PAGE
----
LGBT candidates in UK elections: how much has changed?

On March 6 the Constitution Unit hosted a panel discussion on LGBT candidates in UK elections, exploring the UK parliament’s evolution to including more openly LGBT politicians than any other state legislature. The panel, chaired by Dr Jennifer Hudson, consisted of Professor Andrew Reynolds and four of the UK’s most prominent LGBT politicians: Angela Eagle, Baroness (Liz) Barker, Nick Herbert and Joanna Cherry. Evangelina Moisi reports.

Introducing the seminar on LGBT candidates in UK elections, Professor Andrew Reynolds posed a question to the audience: why do people care about the sexual orientation of candidates and elected officials any more? Over the past few decades, the UK has undergone major transformations in its treatment of LGBT citizens, including abolishing Section 28 in 2003 and legalising gay marriage in 2013. The UK parliament has also become the most inclusive parliament for LGBT representation in the world, with 39 ‘out’ LGBT MPs. Despite this political (r)evolution Reynolds suggested that not everything is settled: homophobia and transphobia are still significant in today’s society and present challenges for both adults and children in navigating their everyday lives.

This seminar provided the opportunity to understand the perspectives and narratives of those who have lived through this experience. Reynolds underscored that as ‘out’ LGBT politicians the members of the panel have all overcome significant hurdles to transform political life, values, and the laws of today.

Professor Andrew Reynolds

Opening the seminar, Reynolds presented highlights from some of his research, noting that the number of LGBT parliamentarians is still a tiny slice of the world’s representation. Only 0.4% of the 46,000 parliamentarians around the world identify as LGBT. However, the parties with significant representation in the House of Commons are among the most LGBT inclusive in the world – the Conservatives and Labour have 17 and 14 LGBT MPs respectively, whilst the SNP’s 8 (out of 54 MPs) makes them the ‘gayest’ parliamentary group in the world. Reynolds further elaborated that right-of-centre parties have actually overtaken left-of-centre parties in terms of LGBT MPs, in the UK and around the world. Gay rights have become less of a partisan issue, with conservatives becoming socially liberal but remaining economically conservative.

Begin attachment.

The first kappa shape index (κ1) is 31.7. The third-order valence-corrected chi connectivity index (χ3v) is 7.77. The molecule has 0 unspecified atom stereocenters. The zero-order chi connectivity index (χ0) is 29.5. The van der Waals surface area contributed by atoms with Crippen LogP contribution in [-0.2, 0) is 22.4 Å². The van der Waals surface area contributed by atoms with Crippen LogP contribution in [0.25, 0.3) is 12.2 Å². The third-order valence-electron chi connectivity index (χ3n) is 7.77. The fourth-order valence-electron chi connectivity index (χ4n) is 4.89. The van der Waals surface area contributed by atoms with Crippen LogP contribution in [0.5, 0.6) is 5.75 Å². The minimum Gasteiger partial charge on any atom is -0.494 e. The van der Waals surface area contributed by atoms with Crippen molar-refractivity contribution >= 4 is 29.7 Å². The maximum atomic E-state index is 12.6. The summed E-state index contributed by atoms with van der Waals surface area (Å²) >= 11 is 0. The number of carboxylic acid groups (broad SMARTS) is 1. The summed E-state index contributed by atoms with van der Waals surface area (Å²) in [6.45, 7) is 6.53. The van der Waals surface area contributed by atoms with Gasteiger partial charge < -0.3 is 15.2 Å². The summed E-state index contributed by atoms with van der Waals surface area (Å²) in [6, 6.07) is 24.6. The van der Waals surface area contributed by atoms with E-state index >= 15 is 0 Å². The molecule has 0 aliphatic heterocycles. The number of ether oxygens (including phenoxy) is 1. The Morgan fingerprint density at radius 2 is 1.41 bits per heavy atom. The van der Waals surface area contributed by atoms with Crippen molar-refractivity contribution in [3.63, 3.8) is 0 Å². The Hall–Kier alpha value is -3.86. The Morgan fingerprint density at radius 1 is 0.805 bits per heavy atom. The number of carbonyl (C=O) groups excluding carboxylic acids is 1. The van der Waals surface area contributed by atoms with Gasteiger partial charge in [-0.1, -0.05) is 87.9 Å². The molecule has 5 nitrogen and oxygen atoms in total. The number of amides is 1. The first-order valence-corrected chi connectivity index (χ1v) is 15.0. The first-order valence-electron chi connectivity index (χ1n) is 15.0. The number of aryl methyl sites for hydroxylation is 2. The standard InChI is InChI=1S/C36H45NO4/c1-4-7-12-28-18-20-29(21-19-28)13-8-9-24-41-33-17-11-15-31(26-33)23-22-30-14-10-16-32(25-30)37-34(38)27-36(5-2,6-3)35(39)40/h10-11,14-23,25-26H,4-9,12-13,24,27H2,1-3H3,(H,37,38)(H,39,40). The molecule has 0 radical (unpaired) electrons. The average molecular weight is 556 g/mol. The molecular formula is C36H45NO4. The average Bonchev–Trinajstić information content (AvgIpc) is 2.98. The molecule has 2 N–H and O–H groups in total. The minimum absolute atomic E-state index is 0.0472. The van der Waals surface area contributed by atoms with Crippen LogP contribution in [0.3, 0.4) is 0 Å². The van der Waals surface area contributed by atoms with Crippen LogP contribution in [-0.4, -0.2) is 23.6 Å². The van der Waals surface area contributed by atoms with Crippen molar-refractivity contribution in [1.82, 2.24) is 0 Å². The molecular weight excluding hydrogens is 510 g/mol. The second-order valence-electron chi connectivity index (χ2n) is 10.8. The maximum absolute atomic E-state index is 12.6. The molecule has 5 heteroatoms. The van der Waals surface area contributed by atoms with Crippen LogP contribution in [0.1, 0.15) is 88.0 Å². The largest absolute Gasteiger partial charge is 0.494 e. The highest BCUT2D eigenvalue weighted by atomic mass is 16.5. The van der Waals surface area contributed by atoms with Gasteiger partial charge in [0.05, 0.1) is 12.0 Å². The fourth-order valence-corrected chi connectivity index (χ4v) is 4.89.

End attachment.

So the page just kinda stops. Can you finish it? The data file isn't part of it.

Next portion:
At the 2015 UK general election 154 LGBT candidates standing in England, Scotland, and Wales, enabling Reynolds to explore whether being an LGBT candidate was still an electoral liability. His research found that LGBT candidates did not perform worse than their straight colleagues and, perhaps surprisingly, gay candidates performed better in rural areas (a 2% boost). He also found that LGBT candidates did only slightly worse in areas with high Muslim populations. At the party level, LGBT Labour candidates performed better than their straight counterparts whereas LGBT Conservative candidates performed much better than their straight counterparts in winnable Conservative seats.

On a final note, Reynolds discussed Chris Smith’s ‘coming-out’ in 1984. Whilst the moment was greeted with a media backlash at the time, Smith is now the Master of Pembroke College, Cambridge and has returned to the highest echelons of British society as a gay, HIV-positive man. Reynolds emphasised that such dramatic changes in political life have been driven by the likes of Smith and the LGBT politicians present on the panel.

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Party conferences and Brexit

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Party conference season presented an opportunity for each of the political parties to set out their responses to the EU referendum result. Unsurprisingly, there were major differences between their respective visions for the post-Brexit landscape. Whilst the Liberal Democrat and Green leaders called for a second EU referendum, and the SNP promised a draft bill for a second independence referendum, at the Conservative conference the Prime Minister vowed to ‘get on with the job’ of negotiating Brexit. Ailsa McNeil offers an overview.